Being in the beautiful Haa district of Bhutan is one thing …
… but getting there is another. You have two options if you want to make your way to Haa from Thimpu (the capital) or Paro (where the airport is). The easy route is to go over the mountain pass from Paro — but it turns out that in mid-winter, that’s not an option at all (the photo above should give you some indication of why). The alternative is to go the long way, four to five hours from The Confluence or the Chhuzom, the spot where the Paro and Wong rivers meet. The road is windy and narrow and bumpy and often unpaved. Here’s one of our two vans (luggage bundled up on top) trundling toward the mountains:
But there are so many beautiful things about this drive that you might forget the road altogether. If you’re coming from Paro, it’s worth stopping to see Tamchhog Lhakhang, or the Iron Bridge:
This bridge is one of 108 suspension bridges built in the early 1400s by Thangtong Gyalpo, a Tibetan monk who may have been the first person in the world to use heavy iron chains to construct bridges like this one. His work earned him the moniker “The Iron Bridge Lama,” and there is now a small temple dedicated to him and his work at the site (he is always depicted with a chain of iron in his right hand):
The temple includes a set of prayer wheels (with lots of tsa-tsas, mini-stupas left as prayers by visitors) …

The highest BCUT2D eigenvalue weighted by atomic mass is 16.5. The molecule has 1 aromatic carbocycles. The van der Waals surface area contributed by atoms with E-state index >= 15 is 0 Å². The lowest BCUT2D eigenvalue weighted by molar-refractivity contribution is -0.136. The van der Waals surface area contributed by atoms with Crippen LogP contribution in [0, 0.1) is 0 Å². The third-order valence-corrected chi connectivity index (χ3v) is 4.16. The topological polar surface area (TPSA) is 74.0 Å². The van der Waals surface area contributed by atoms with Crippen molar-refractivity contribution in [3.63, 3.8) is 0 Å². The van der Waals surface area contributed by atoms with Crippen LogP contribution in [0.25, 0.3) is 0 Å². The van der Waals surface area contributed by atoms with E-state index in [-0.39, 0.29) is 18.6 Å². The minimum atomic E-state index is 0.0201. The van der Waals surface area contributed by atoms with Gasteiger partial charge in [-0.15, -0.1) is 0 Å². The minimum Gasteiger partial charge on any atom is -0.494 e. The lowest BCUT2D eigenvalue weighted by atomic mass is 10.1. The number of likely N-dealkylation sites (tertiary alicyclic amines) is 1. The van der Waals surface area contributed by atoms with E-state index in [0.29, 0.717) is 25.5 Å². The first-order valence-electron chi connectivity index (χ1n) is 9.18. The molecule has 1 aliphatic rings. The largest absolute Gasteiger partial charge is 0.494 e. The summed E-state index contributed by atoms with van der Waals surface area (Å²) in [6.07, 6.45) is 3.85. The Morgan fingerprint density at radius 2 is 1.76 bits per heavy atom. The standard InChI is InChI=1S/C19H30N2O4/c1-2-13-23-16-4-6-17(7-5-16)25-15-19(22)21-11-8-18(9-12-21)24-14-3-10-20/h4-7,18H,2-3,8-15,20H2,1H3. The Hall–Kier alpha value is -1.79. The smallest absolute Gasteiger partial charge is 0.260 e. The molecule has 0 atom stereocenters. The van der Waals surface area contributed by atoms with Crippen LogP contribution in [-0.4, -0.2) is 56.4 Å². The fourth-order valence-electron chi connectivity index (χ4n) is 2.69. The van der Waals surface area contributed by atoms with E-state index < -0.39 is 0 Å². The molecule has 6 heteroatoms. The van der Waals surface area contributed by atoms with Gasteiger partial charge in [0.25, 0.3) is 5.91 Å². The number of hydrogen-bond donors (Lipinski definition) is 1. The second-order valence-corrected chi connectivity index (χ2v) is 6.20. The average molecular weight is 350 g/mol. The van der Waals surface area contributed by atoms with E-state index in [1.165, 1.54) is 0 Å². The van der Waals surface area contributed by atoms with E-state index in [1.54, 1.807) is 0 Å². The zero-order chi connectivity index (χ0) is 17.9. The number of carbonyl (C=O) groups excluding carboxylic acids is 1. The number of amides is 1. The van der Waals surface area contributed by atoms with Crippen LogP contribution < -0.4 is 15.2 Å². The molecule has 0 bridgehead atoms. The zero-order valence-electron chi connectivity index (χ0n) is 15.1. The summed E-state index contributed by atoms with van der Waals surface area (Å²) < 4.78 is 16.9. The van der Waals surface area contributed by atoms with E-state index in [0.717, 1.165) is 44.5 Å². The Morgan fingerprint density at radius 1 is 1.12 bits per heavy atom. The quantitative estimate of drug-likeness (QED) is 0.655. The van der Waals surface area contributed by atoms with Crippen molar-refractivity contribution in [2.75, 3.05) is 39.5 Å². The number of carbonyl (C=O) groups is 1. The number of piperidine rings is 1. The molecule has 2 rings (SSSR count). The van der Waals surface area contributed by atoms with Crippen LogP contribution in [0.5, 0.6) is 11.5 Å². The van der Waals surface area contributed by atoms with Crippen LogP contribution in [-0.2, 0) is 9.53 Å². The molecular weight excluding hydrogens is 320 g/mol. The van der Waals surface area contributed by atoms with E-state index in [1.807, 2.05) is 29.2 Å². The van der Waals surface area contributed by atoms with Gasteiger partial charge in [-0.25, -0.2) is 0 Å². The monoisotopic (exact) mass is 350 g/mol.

… and a great mandala on the ceiling:
You can’t walk on the iron bridge itself — the metal is too old and in danger of falling apart (many of Thangtong Gyalpo’s bridges have already fallen apart). But there is a wooden pedestrian bridge just a few meters down …
… where you can walk amongst hundreds of waving prayer flags.
And if you want to keep walking, you can go up to this temple above the river:
Once you’re back in the car, you’ll pass The Confluence and start winding your way uphill. This will bring you within sight of Dobji Dzong, which served as Bhutan’s central prison in the late twentieth century:
The building now houses a religious school for monks (who sleep in the old prison cells, which just sounds creepy).
As you keep going up into the pine forests, if you’re lucky, your van driver will see little tufts of white among the trees …
… and you’ll find yourself face to face with a gray langur: